Here is the total number of unit tests our entire code-base had when I took over: 0.
That’s right, none at all.
Making changes to this code was a nightmare, as small changes in one place could cause things in other places to fail without warning. I made it a priority to get some unit tests in place for the old code, and all new code would have tests long before it got anywhere near production.
We settled on using PHPUnit for unit tests and Behat for behavioural tests.
We also stipulated that Test-Driven Development would be done. Some team members found this too difficult and so they refused to do it – they wrote the tests after writing the code. But, I always say you don’t get better at doing something by avoiding doing it, so if a decision has been made to use TDD, you’ve got to persevere.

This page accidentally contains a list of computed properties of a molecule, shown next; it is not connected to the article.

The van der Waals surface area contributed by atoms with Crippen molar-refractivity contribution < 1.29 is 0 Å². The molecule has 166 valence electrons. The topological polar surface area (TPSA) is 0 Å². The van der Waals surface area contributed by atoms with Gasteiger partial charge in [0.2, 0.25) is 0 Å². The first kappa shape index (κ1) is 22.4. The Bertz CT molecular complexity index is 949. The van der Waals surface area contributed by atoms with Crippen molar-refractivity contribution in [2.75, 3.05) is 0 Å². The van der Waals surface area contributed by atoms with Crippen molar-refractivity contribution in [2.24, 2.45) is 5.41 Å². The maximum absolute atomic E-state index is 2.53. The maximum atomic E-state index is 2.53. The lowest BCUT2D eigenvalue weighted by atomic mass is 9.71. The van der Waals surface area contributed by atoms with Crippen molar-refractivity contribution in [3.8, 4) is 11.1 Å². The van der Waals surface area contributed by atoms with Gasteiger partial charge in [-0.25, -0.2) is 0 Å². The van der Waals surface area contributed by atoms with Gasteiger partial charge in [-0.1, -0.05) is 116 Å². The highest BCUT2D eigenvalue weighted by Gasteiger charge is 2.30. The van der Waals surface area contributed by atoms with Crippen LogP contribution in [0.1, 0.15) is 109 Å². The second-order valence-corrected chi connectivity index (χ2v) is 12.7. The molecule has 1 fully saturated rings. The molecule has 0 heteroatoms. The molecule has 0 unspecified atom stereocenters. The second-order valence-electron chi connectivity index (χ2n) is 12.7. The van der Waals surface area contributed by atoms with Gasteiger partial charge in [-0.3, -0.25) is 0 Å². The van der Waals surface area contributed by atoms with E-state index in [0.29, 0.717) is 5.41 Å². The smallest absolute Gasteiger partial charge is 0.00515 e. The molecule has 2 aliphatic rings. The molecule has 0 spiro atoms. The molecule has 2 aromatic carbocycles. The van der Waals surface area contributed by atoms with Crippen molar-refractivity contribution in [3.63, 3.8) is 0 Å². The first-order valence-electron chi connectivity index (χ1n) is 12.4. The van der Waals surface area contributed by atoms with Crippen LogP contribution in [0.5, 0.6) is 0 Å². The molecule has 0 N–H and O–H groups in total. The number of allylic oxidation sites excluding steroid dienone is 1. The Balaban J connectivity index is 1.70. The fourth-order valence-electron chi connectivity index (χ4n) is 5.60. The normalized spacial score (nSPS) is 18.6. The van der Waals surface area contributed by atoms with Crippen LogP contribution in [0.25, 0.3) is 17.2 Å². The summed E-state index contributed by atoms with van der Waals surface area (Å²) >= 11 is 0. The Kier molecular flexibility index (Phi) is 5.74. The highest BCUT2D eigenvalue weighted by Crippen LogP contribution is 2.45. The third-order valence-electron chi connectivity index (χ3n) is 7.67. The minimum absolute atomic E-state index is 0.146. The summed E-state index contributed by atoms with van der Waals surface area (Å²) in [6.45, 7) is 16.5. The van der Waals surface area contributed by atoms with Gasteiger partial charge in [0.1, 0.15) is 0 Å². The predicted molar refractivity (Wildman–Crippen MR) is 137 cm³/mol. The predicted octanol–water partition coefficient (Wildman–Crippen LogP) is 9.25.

I seemed to spend a lot of time writing tests for code that had none, which helped with figuring out how PHPUnit worked, and demonstrated to me the value in doing TDD. Writing tests after the fact soon brings the poor quality of some code to light. Having to create lots of mocks and stubs just to get a class to instantiate in order to test it, for example, shows that a class has too many dependencies. Mocking lots and lots of method calls reveals a class that is doing too much. I would even say I can now determine which code was written using TDD and which wasn’t.
Our biggest project now has over 55,000 unit tests, but still only has around 80% coverage. Clearly, not everyone agrees with using TDD – but enforcing its use is something else.